UBC Graduate Research

Introgression underlies adaptively significant variation and range boundaries in forest trees Suarez-Gonzalez, Adriana; Hefer, Charles A.; Lexer, Christian; Cronk, Quentin C. B.; Douglas, Carl J.


• Introgression can be an important source of adaptive phenotypes, although conversely it can have deleterious effects. Evidence for adaptive introgression is accumulating but information on the genetic architecture of introgressed traits lags behind. • Here we determine trait architecture in Populus trichocarpa under introgression from P. balsamifera using admixture mapping and phenotypic analyses. • Our results reveal that admixture is a key driver of clinal adaptation and suggest that the northern range extension of P. trichocarpa depends, at least in part, on introgression from P. balsamifera. However, admixture with P. balsamifera can lead to potentially maladaptive early phenology and a reduction in growth and disease resistance in P. trichocarpa. Strikingly, an introgressed chromosome 9 haplotype block from P. balsamifera restores the late phenology and high growth parental phenotype in admixed P. trichocarpa. This epistatic restorer block may be strongly advantageous in maximizing carbon assimilation and disease resistance in the southernmost populations where admixture has been detected. We also confirm a previously demonstrated case of adaptive introgression in chromosome 15 and show that introgression generates a transgressive chlorophyll–content phenotype. • We provide strong support that introgression provides a reservoir of genetic variation associated with adaptive characters that allows improved survival in new environments.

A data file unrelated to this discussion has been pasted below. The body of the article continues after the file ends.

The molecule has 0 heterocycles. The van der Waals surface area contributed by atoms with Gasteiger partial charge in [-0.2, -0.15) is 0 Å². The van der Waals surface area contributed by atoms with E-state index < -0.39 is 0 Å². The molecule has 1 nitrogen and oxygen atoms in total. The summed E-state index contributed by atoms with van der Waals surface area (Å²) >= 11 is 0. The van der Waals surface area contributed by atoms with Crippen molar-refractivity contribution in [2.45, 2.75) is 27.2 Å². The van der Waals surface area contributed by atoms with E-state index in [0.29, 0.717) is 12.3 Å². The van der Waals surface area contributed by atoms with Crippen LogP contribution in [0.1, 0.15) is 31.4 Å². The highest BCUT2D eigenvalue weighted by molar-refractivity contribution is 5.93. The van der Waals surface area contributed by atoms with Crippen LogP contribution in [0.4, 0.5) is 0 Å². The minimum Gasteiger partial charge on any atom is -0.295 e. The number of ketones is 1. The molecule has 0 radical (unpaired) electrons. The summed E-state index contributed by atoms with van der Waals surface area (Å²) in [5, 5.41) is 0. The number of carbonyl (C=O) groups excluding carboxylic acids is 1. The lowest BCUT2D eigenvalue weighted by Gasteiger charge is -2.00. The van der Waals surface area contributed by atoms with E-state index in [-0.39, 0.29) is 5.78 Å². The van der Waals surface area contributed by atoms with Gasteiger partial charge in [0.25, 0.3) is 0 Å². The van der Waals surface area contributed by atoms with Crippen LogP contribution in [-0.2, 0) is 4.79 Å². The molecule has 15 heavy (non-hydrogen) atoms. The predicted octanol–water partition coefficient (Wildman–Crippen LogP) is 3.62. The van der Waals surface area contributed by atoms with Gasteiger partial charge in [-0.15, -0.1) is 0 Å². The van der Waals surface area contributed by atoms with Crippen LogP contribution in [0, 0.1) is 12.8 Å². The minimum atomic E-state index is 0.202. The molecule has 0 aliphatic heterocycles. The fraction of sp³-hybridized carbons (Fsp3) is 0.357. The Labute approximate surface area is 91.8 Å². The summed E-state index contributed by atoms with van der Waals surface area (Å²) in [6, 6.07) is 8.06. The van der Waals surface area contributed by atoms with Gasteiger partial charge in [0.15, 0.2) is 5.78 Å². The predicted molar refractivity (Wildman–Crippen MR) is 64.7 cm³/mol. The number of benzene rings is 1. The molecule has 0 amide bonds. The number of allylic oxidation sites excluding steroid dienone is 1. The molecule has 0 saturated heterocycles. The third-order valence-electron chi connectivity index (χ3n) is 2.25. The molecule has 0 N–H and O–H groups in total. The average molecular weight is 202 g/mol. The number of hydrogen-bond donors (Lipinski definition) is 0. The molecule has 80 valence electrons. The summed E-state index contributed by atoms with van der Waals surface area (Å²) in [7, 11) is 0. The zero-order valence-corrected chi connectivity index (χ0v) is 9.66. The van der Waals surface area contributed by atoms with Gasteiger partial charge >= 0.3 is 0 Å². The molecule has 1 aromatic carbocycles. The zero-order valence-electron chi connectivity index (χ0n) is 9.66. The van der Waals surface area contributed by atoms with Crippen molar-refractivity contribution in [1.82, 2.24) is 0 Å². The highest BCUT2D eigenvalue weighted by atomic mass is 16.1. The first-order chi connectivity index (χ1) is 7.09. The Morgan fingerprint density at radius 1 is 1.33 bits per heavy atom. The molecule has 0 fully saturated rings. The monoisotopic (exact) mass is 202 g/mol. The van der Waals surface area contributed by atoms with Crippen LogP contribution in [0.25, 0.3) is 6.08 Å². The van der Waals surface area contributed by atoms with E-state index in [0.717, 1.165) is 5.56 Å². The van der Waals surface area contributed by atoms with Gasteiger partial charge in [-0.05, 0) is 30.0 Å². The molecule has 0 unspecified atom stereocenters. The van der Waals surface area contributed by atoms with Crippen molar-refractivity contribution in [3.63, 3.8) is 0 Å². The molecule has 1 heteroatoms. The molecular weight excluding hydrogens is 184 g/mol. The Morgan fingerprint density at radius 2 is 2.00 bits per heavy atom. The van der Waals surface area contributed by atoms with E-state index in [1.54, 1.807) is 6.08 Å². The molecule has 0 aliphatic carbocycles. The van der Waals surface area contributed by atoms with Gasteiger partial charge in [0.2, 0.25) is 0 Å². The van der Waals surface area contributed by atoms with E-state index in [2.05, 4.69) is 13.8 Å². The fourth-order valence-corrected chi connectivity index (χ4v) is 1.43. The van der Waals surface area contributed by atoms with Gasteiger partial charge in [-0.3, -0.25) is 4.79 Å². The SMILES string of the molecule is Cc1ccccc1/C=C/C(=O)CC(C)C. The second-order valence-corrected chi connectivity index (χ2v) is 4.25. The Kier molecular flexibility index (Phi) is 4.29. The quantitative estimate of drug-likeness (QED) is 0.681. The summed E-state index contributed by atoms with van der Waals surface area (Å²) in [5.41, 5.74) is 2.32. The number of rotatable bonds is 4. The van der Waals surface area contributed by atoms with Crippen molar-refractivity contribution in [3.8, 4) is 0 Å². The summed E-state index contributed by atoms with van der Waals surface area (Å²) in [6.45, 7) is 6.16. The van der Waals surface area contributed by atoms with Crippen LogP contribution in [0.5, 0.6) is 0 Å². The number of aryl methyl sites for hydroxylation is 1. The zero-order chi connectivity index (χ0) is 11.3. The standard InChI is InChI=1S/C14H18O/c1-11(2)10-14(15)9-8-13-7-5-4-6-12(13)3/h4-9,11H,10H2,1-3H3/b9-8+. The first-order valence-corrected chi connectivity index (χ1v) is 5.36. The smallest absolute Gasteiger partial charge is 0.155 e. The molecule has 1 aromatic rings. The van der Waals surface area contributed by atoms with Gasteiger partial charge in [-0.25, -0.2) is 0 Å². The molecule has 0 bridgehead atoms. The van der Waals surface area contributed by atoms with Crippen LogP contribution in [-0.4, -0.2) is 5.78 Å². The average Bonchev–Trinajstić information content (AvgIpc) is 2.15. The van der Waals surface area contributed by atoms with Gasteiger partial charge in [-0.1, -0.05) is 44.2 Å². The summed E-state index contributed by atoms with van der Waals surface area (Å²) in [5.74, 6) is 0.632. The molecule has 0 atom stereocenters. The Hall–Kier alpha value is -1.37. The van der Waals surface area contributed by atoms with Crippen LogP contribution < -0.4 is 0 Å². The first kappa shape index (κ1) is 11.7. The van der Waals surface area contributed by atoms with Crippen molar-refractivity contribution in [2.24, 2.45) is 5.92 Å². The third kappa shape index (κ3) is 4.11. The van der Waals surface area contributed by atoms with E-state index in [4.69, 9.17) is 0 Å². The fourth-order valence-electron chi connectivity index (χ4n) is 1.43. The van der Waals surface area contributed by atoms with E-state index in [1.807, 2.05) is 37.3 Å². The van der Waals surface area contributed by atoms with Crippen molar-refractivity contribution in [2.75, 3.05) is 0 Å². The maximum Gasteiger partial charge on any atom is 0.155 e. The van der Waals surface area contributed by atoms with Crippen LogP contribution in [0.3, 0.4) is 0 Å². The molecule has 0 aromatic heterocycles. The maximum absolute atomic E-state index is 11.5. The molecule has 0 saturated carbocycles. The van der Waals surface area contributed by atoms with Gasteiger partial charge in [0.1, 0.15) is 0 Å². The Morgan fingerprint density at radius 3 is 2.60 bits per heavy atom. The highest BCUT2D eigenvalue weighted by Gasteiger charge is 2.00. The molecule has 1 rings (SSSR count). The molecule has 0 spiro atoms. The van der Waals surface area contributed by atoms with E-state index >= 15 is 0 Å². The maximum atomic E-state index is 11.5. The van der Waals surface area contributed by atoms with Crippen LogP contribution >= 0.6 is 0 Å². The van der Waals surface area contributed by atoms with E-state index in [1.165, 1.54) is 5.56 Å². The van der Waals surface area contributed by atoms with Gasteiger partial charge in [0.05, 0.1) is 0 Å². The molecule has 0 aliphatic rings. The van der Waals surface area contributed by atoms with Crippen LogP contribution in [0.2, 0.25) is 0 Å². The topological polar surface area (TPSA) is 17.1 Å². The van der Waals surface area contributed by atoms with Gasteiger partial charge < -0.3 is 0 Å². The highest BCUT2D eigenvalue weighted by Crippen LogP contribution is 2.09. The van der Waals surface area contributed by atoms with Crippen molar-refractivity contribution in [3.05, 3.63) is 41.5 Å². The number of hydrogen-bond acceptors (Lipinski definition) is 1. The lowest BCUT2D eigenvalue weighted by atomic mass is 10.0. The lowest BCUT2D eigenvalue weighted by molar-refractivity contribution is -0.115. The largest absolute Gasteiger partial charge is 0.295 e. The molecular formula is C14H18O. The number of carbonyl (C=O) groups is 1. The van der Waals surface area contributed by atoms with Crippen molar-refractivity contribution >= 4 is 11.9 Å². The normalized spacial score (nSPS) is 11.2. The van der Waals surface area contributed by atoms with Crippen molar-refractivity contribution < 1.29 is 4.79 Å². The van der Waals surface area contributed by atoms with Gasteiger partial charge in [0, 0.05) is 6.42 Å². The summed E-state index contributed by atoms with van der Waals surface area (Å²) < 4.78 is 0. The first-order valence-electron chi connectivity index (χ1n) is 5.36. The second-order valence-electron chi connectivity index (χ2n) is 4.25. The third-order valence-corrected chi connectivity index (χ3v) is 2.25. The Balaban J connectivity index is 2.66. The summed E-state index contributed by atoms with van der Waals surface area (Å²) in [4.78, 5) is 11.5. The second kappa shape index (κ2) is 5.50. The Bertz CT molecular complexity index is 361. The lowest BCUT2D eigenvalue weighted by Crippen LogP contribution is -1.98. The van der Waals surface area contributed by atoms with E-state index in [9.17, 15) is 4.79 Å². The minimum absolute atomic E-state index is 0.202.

Item Citations and Data


Attribution-NoDerivatives 4.0 International